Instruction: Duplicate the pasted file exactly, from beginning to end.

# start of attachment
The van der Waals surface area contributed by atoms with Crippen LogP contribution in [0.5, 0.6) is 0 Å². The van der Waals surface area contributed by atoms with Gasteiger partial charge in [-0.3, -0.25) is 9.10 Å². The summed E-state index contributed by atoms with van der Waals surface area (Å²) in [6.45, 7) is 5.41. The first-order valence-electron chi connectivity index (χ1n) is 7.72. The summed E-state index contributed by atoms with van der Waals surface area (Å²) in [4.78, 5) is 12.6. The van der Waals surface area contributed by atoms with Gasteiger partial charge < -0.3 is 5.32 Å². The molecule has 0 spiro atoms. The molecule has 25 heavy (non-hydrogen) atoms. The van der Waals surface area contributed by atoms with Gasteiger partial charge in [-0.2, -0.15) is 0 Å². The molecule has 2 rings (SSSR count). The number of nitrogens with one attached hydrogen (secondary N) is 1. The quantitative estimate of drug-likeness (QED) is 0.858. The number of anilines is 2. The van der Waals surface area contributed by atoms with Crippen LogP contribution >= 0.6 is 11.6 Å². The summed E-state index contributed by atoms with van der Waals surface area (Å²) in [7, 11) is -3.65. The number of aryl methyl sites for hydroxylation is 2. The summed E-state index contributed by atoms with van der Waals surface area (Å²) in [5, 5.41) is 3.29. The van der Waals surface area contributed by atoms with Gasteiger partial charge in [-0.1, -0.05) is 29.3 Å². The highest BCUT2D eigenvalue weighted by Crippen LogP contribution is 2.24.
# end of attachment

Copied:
The van der Waals surface area contributed by atoms with Crippen LogP contribution in [0.5, 0.6) is 0 Å². The van der Waals surface area contributed by atoms with Gasteiger partial charge in [-0.3, -0.25) is 9.10 Å². The summed E-state index contributed by atoms with van der Waals surface area (Å²) in [6.45, 7) is 5.41. The first-order valence-electron chi connectivity index (χ1n) is 7.72. The summed E-state index contributed by atoms with van der Waals surface area (Å²) in [4.78, 5) is 12.6. The van der Waals surface area contributed by atoms with Gasteiger partial charge < -0.3 is 5.32 Å². The molecule has 0 spiro atoms. The molecule has 25 heavy (non-hydrogen) atoms. The van der Waals surface area contributed by atoms with Gasteiger partial charge in [-0.2, -0.15) is 0 Å². The molecule has 2 rings (SSSR count). The number of nitrogens with one attached hydrogen (secondary N) is 1. The quantitative estimate of drug-likeness (QED) is 0.858. The number of anilines is 2. The van der Waals surface area contributed by atoms with Crippen LogP contribution >= 0.6 is 11.6 Å². The summed E-state index contributed by atoms with van der Waals surface area (Å²) in [7, 11) is -3.65. The number of aryl methyl sites for hydroxylation is 2. The summed E-state index contributed by atoms with van der Waals surface area (Å²) in [5, 5.41) is 3.29. The van der Waals surface area contributed by atoms with Gasteiger partial charge in [-0.1, -0.05) is 29.3 Å². The highest BCUT2D eigenvalue weighted by Crippen LogP contribution is 2.24.